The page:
* Investors pull record $8.7 bln from gold ETPs
* Copper ETPs shunned on Chinese growth fears
* Wealth managers switching to equities, bonds
By Claire Milhench
LONDON, May 9 (Reuters) - Commodity-based exchange traded
products (ETPs) suffered record outflows of $9.3 billion in
April, data showed on Thursday, as institutional investors
dumped gold holdings.
Leading wealth managers have been switching out of
commodities since the start of the year in favour of equities
and bonds as they look for yield, a trend which accelerated in
April with a major sell-off across the commodities field, led by
a collapse in the gold price.
Global outflows from commodity ETPs tripled month-on-month,
according to Blackrock Inc, the world's largest asset
manager, while redemptions from the precious metals segment
quadrupled after gold's largest spot-price decline in 30 years.
Investors pulled $8.7 billion from gold ETPs globally,
Blackrock's data showed, after the yellow metal plunged to
$1,321.35 an ounce.
Lower U.S. inflation expectations, a weak Chinese GDP report
and rumours of potential gold reserve sales by distressed
European countries such as Cyprus also contributed to investor
outflows, Dodd Kittsley, global head of ETP research at
ETPs, whose value is linked to moves in their underlying
assets, are an easy route into commodities for investors. Gold
ETPs dominate the commodity sector, accounting for 66 percent of
the total $159 billion invested in commodity ETPs globally.
The previous record for outflows was set in February when
gold ETPs lost $5.7 billion and total commodity ETPs lost $5.2
billion. Outflows from gold ETPs now amount to $17.9 billion
year-to-date, with overall commodity outflows at $17.8 billion.
Despite good demand for gold coins, bars and jewellery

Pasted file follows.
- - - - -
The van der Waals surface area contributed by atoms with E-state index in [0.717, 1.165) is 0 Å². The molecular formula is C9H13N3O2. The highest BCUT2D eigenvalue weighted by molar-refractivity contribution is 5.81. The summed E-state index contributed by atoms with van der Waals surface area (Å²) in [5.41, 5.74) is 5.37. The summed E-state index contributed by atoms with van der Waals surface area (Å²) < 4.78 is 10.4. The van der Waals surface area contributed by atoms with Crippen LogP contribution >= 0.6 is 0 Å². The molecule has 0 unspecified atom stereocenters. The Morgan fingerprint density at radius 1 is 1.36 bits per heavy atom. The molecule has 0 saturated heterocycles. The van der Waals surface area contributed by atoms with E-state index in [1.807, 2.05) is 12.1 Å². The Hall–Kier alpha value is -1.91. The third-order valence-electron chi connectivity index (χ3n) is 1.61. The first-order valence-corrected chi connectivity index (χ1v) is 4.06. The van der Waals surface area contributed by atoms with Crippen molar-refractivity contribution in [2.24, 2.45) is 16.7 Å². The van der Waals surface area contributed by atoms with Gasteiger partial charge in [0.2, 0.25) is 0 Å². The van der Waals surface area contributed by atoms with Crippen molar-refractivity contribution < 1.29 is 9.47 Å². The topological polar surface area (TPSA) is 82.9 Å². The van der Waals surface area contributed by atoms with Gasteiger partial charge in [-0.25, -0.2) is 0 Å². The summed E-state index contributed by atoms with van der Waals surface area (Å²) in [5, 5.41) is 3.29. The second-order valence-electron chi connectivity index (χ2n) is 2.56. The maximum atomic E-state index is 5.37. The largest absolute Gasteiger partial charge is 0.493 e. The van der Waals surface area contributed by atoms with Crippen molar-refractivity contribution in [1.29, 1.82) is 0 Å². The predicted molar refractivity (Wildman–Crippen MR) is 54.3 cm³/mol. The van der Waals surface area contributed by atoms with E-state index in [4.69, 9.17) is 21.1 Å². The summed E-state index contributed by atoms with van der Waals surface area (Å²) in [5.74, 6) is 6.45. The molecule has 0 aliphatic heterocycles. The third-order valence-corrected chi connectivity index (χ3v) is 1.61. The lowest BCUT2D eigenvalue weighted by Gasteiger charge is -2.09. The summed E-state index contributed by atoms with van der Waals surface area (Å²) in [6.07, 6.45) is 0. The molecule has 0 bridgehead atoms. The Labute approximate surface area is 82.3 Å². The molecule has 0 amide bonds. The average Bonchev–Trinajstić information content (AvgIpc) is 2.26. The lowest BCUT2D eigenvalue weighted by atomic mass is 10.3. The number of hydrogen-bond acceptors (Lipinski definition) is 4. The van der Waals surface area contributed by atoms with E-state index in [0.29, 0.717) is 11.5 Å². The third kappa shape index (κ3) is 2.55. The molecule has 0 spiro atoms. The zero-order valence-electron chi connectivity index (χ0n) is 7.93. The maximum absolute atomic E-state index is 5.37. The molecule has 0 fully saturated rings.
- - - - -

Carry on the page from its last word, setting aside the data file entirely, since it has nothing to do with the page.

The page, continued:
following the price collapse, ETP investors remained net sellers
into May, which Ole Hansen, head of commodity strategy at Saxo
Bank, attributed to institutional accounts.
These make up about half of the investments in the SPDR Gold
Trust, the world's largest gold ETP, he said, which lost
$13.4 billion in the first four months of 2013.
Redemptions from industrial metals ETPs also increased, to
$113 million from $82 million in March. Kittsley said the
majority of these outflows were from copper ETPs, as benchmark
copper fell from $7,540 a tonne at the end of March to
$7,055 a tonne at the end of April.
Analysts cited renewed concerns about weaker growth in China
and the United States, rising copper inventories on the LME, and
new mine supply.
"Expectations of a surplus in copper this year because of
new supply coming online has caused some investors to cut their
positions," said Nicholas Brooks, head of research and
investment strategy at ETF Securities, an issuer of ETPs.
Brooks said asset allocators were now in a transition phase.
"People haven't gone fully 'risk on' - they are going into
defensive (recession-proof) equities," he said.
"There's uncertainty about the sustainability of the U.S.
recovery and the debt problem in Europe. I'm not surprised
investors are being more cautious about their cyclical bets."
At the end of April, BlackRock's data covered 928 commodity
ETPs worldwide, worth some $159 billion. The following table
shows global commodities ETPs at end-April (US$ mln):
SECTOR FLOWS ASSETS
Broad -162 18,231
Agriculture -95 5,514
Energy -89 8,010
Industrial Metals -113 2,287
Gold -8,720 105,731
Silver -76 14,159
Other precious metals 1 5,101
Precious metals total -8,796 124,991
TOTAL COMMODITIES -9,255 159,034